Have Yourself a Blue Christmas Playlist

Have Yourself a Blue Christmas Playlist

By: Claire Frank

Nothing says depressing quite like a sad Christmas song. In the season of happiness and cheer, it may seem out of place to have so many dismal melodies out there, but Christmas isn’t always happy. Since the holidays are supposed to be a time for family and love, spending Christmas alone can be harsh. Just like love songs, there’s two sides to this musical coin, with just as many sad songs as there are happy ones. Here’s a playlist of ten Christmas downers in case there’s a need to be sad this holiday season:
“Blue Christmas” by Elvis Presley (1964) A classic heartbroken love song, Presley’s short 10 line blues song brings up all the memories of loneliness, not just at Christmas, but throughout the year. Presley actually released his version of “White Christmas” at the same time as “Blue Christmas” to offset the sadness. The song was originally recorded by Doyle O’Dell (1948). The song has been covered a multitude of times, including in Michael Buble’s album Christmas and in the Christmas special The Year Without a Santa Claus (1974), so it’s pretty hard to avoid.
“Happy Xmas (War is Over)” by John & Yoko/Plastic Ono Band (1971) As a rule, war protest songs are depressing, and this song is no exception. With the message “war is over (if you want it)” resonating in the background, the song calls for an end to fighting and bitterly mentions how another year has come and passed without any change.  Protesting the war in Vietnam, this catchy song was released to go along with billboards across the world rented by John Lennon and Yoko Ono with the message “WAR IS OVER! (If You Want It) Happy Christmas from John and Yoko.”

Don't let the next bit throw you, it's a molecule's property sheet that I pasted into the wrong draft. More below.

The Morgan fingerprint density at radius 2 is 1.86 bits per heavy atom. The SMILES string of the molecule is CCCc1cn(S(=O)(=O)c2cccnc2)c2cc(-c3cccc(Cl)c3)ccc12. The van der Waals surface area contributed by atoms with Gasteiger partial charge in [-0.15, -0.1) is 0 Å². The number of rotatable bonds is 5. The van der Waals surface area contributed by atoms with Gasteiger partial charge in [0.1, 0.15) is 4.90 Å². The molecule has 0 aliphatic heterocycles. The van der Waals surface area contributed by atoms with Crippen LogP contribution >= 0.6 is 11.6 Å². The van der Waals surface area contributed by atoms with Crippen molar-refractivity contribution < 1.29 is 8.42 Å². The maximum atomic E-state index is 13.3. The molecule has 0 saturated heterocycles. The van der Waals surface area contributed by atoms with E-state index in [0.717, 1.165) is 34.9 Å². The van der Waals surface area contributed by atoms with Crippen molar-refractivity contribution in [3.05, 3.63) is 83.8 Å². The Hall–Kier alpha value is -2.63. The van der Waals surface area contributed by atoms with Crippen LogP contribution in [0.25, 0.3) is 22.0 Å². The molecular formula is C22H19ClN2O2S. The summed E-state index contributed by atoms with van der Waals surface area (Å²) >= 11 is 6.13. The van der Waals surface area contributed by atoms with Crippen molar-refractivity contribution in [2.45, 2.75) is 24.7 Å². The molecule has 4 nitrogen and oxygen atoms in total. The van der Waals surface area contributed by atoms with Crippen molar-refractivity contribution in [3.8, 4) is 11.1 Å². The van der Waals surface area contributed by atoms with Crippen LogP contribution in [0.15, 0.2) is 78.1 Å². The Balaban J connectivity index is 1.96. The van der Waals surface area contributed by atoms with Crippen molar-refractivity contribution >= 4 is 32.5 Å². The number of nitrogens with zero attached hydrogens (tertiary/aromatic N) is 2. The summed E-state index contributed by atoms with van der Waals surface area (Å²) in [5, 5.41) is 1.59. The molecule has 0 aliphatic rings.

“Where Are You Christmas?” by Faith Hill (2000) Originally performed by Taylor Momsen for How the Grinch Stole Christmas (2000), the longer version popularly known today was first recorded by Mariah Carey, then re-recorded by Faith Hill due to legal issues between Carey and her co-writers  James Horner and Will Jennings. The song hits home, especially to parents, because it hints at a child’s deep fears of change. The lyrics, coupled with the sad piano music, guarantee to leave the listener feeling sad and in need of a good hug.